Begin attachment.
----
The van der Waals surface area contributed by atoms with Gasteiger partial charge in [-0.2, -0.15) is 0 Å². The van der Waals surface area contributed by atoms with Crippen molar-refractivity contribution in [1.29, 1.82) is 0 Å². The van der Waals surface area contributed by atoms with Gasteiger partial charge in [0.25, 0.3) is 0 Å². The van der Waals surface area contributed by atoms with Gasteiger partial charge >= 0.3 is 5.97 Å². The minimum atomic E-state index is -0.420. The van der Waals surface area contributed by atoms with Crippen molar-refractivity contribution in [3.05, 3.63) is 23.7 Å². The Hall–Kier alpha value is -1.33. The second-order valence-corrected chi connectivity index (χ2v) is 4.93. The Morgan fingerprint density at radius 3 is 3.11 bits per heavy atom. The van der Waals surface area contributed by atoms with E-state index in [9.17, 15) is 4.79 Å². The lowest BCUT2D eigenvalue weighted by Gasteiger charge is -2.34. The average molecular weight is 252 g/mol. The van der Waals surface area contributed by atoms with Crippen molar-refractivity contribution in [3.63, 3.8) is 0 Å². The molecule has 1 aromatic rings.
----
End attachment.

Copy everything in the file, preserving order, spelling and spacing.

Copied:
The van der Waals surface area contributed by atoms with Gasteiger partial charge in [-0.2, -0.15) is 0 Å². The van der Waals surface area contributed by atoms with Crippen molar-refractivity contribution in [1.29, 1.82) is 0 Å². The van der Waals surface area contributed by atoms with Gasteiger partial charge in [0.25, 0.3) is 0 Å². The van der Waals surface area contributed by atoms with Gasteiger partial charge >= 0.3 is 5.97 Å². The minimum atomic E-state index is -0.420. The van der Waals surface area contributed by atoms with Crippen molar-refractivity contribution in [3.05, 3.63) is 23.7 Å². The Hall–Kier alpha value is -1.33. The second-order valence-corrected chi connectivity index (χ2v) is 4.93. The Morgan fingerprint density at radius 3 is 3.11 bits per heavy atom. The van der Waals surface area contributed by atoms with E-state index in [9.17, 15) is 4.79 Å². The lowest BCUT2D eigenvalue weighted by Gasteiger charge is -2.34. The average molecular weight is 252 g/mol. The van der Waals surface area contributed by atoms with Crippen molar-refractivity contribution in [3.63, 3.8) is 0 Å². The molecule has 1 aromatic rings.